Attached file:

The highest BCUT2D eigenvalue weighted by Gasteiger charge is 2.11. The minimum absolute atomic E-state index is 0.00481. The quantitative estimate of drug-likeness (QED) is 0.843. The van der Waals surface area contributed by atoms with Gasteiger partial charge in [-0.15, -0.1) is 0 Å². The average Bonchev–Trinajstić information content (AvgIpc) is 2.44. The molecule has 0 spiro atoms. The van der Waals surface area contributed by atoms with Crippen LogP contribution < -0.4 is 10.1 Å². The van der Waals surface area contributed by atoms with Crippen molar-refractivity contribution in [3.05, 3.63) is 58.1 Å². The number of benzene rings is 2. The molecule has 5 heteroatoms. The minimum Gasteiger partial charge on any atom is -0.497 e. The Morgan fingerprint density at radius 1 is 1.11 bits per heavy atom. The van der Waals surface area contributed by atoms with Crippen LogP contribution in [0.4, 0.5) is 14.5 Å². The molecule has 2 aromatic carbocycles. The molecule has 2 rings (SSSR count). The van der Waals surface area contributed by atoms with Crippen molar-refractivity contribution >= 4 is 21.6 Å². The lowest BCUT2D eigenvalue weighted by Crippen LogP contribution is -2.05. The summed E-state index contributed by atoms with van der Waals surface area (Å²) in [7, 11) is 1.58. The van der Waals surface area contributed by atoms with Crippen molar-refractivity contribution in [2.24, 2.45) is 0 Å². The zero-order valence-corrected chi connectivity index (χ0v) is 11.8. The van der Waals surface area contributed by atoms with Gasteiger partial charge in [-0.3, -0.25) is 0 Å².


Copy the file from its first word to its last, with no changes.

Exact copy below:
The highest BCUT2D eigenvalue weighted by Gasteiger charge is 2.11. The minimum absolute atomic E-state index is 0.00481. The quantitative estimate of drug-likeness (QED) is 0.843. The van der Waals surface area contributed by atoms with Gasteiger partial charge in [-0.15, -0.1) is 0 Å². The average Bonchev–Trinajstić information content (AvgIpc) is 2.44. The molecule has 0 spiro atoms. The van der Waals surface area contributed by atoms with Crippen LogP contribution < -0.4 is 10.1 Å². The van der Waals surface area contributed by atoms with Crippen molar-refractivity contribution in [3.05, 3.63) is 58.1 Å². The number of benzene rings is 2. The molecule has 5 heteroatoms. The minimum Gasteiger partial charge on any atom is -0.497 e. The Morgan fingerprint density at radius 1 is 1.11 bits per heavy atom. The van der Waals surface area contributed by atoms with Crippen LogP contribution in [0.4, 0.5) is 14.5 Å². The molecule has 2 aromatic carbocycles. The molecule has 2 rings (SSSR count). The van der Waals surface area contributed by atoms with Crippen molar-refractivity contribution >= 4 is 21.6 Å². The lowest BCUT2D eigenvalue weighted by Crippen LogP contribution is -2.05. The summed E-state index contributed by atoms with van der Waals surface area (Å²) in [7, 11) is 1.58. The van der Waals surface area contributed by atoms with Crippen molar-refractivity contribution in [2.24, 2.45) is 0 Å². The zero-order valence-corrected chi connectivity index (χ0v) is 11.8. The van der Waals surface area contributed by atoms with Gasteiger partial charge in [-0.3, -0.25) is 0 Å².